A 'term of art' is a word or phrase that means one thing in common usage, but something else in a particular trade or 'art.' The specialized definition usually is related to the common one, it is just more narrowly drawn. Terms of art exist in many fields, from law to, well, whiskey-making. They can be confusing, especially when you are unfamiliar with the specialized terminology.

Which brings us back to 'blend.' Here it gets even more confusing because while 'blend' is a whiskey-making term of art, it doesn't mean the same thing everywhere. In Scotland, for example, a 'blended whisky' is a mixture of one or more single malt whiskies with some quantity of grain whisky. That is what it means in Ireland and Japan too. Canada is a little different, but the same in principle.

Which brings us to the USA.

The American definition of 'blended whiskey' is unique. It grew out of a dispute between distillers and rectifiers that came to a head in 1909. The compromise, issued by President William Howard Taft, allowed distillers to call their product 'straight whiskey,' while rectifiers were required to use the term 'blended whiskey.'

The new rules were written so as to define 'blended whiskey' as essentially what the rectifiers at the time were making.

Under U.S. rules, 'blended whiskey' is a mixture of at least 20 percent straight whiskey, the remainder being whiskey or neutral spirits. That sounds simple, but it covers a lot of ground. The typical American blend today is at that minimum of 20 percent straight whiskey, the balance being neutral spirit, i.e., vodka. Most knowledgeable drinkers, when they think about American blends, think 20 percent whiskey, 80 percent vodka.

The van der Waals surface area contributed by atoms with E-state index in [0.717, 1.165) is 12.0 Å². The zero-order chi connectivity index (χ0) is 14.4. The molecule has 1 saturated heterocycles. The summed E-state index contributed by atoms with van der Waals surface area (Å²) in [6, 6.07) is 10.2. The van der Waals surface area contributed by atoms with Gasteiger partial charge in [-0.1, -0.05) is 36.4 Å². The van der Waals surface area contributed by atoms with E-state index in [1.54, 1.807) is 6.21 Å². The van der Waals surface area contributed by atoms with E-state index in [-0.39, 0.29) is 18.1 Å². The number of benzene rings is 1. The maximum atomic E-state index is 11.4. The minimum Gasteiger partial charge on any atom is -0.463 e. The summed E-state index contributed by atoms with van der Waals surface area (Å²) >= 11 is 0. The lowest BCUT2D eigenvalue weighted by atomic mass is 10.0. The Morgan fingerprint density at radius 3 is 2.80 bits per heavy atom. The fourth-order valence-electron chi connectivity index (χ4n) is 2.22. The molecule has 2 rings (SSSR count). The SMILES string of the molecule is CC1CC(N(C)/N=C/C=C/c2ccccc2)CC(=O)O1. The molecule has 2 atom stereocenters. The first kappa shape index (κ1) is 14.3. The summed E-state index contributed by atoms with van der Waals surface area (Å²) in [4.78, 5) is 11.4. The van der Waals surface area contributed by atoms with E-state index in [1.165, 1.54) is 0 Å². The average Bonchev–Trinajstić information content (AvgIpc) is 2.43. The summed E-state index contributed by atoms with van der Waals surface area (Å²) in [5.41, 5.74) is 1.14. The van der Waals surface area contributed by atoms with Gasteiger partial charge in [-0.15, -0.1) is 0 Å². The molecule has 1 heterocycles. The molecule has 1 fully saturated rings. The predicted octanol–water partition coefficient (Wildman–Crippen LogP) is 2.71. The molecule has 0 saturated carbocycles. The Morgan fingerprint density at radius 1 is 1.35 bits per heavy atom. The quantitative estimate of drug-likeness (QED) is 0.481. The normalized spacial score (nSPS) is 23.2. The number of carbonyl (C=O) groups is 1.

Such a creature is whiskey only in the United States. In the rest of the world, you can't put neutral spirit in something and still call it 'whiskey.' Admittedly, most blending whiskey is nearly neutral, but it is whiskey.

Seagrams 7 is the best-selling American blend. The last time I looked it was 25/75.

Because of the large quantity of neutral spirit in American blends, they are very inexpensive and that seems to be their primary appeal. They are sometimes disparagingly called 'brown vodka.' 'Whiskey-flavored vodka' may be closer to the point. They are usually served as a highball with a soft drink, most famously 7UP (the 'seven and seven' cocktail).

But American blends have not always been that way. In the years after Prohibition, when well-aged whiskey was in short supply, many companies had 'Class A' blends that were all whiskey, albeit of different types, and some of it young, but containing no neutral spirit. These went away as well-aged whiskey became more available and blend buyers became more and more price sensitive.

Today, well-aged whiskey is in short supply again, for a different reason, and 'Class A' blends may be making a comeback.

More on that to come.

Friday, July 14, 2017

Was Fleischmann's the First American Gin?



In the latest edition of The Bourbon Country Reader, we look at the tenure of Ferdie Falk and Bob Baranaskas at what is now Buffalo Trace. Baranaskas had been president of Fleischmann's Distilling prior to he and Falk buying the Frankfort distillery in 1983.

The Reader article provides a little background about the Fleischmann company, which claimed to be the first American producer of gin. Our good friend in Australia, Chris Middleton, disagrees.
____________________

Maybe it is a moot point, Fleischmann’s claiming to be America’s first gin distiller. Maybe it was their advertising hubris or category ignorance that led to such an erroneous statement. They were not the first distiller of gin in America. Neither were they the first domestic brand of gin. Not by a country mile. I checked Sazerac, where it states on their Fleischmann's site ‘…and America had its first distilled gin as well.’ I suppose because they put this statement on the front of their label, that’s sufficient evidence of its veracity.